5. "Using facts and/or ideas obtained from another source without proper documentation."
6. "Handing in a paper for more than one class."
1. "The most obvious is plagiarism in which a writer simply copies from a text not his or her own. The work of another is presented, word-for-word or nearly so, under the name of one who has not written but only copied."
2."The other, more common type of plagiarism is often referred to
as `mosaic plagiarism,' or paraphrasing. It can be committed by the astutely
dishonest thief, in a deliberate attempt to deceive; or by the well-meaning,
but uninformed or careless writer, who takes research notes poorly or
misunderstands the forms required for accurate crediting. In mosaic plagiarism,
words are not copied directly, but are changed or rearranged; original
sentences or even whole paragraphs are often
interspersed with the plagiarized material."
3."The issue of plagiarism is certainly not limited to text, whether print or electronic. Equally subject are non-print media, such as television, radio and the visual and performing arts."
4. "The first [area of confusion], essentially formal, centers on
the use of paraphrasing of, or direct quotation from a source. Both are
common and accepted ways to cite research, but confusion often arises
as to whether they require formal crediting. In the case of paraphrasing,
it must be remembered that while the words
may indeed be one's own, the ideas they express are not; and those ideas must be formally credited to their source. When one uses direct quotations, it is not enough to set them apart, visually, with quotation marks; both quotations and paraphrased passages must be footnoted."
5. "A second area of confusion surrounds the use of `public' or
`encyclopedic' information. This is information that is generally assumed
to be shared by everyone, and it need not be credited. (If one refers,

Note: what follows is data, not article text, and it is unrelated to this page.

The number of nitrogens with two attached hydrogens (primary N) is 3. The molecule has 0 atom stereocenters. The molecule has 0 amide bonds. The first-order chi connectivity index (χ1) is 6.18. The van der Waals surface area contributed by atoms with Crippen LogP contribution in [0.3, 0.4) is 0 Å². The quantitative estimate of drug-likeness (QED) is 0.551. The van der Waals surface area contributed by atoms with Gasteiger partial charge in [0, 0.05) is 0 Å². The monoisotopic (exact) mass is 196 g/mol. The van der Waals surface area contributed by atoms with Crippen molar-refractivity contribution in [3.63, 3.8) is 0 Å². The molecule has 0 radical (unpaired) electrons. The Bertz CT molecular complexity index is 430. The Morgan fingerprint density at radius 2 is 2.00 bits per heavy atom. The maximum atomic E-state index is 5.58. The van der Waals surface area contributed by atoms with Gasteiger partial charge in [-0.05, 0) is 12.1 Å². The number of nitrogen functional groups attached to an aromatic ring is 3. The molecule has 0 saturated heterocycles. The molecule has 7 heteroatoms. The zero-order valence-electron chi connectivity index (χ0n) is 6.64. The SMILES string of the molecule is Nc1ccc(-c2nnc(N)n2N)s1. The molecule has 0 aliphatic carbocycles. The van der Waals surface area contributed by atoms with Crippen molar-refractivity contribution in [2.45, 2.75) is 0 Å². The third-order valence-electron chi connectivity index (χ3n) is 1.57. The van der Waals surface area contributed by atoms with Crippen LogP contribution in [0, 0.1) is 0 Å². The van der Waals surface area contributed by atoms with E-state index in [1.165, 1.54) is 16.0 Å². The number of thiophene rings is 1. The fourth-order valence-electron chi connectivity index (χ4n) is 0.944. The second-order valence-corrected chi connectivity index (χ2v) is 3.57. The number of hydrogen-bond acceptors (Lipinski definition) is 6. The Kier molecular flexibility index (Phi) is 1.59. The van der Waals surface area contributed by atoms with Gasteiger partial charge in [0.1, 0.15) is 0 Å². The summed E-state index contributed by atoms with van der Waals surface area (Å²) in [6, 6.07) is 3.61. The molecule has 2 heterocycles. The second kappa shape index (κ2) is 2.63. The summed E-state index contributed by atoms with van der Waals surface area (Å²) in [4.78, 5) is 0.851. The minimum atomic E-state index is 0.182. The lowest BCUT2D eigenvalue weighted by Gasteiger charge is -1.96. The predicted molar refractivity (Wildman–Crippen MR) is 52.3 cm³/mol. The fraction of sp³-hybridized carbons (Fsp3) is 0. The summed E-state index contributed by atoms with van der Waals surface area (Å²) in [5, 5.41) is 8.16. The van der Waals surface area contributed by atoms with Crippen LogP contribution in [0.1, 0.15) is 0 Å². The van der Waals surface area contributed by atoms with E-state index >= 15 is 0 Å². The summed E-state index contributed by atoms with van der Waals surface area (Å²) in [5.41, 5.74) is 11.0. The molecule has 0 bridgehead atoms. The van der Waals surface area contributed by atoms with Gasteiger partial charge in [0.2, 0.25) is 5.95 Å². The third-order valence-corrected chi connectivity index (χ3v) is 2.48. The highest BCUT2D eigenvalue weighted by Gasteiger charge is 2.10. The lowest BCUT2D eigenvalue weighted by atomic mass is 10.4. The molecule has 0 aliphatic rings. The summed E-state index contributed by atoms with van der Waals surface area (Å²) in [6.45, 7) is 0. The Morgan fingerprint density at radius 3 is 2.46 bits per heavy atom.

for instance, to the fact that on the standard decimal system two plus
two equals four, there is no need to cite an arithmetic book as a source.)
What information may be safely assumed to be
` public,' however, is often uncertain. A good rule of thumb here is to credit anything that was new when one encountered it in the course of research . . . it being better to appear naive than dishonest."
6."The third common area of uncertainty is more or less specific to the creative arts and may be referred to as `artistic quoting.' Often, creative material produced by others (a photograph or a piece of dialogue for instance) may be used in one's own work for the purpose of commenting on its original style, attitude, technique, etc. The key to questions of crediting here is, again, familiarity."
1. "Explicit Plagiarism: 'Complete plagiarism exists when an entire essay is copied from an author, or composed by another person, and presented as original work Complete plagiarism is bold and blatant.' (University of British Columbia, http://www.arts.ubc.ca/doa/plagiarism.htm)"
2. "Taking phrases, sentences, paragraphs, or statistical findings from a variety of sources and piecing them together into an essay (piecemeal plagiarism)"
3. "Taking another author's idea, without your own critical analysis, and failing to acknowledge that this idea is not yours"
4. "Paraphrasing (i.e. rewording or rearranging words so that your work resembles, but does not copy, the original) without acknowledging your source"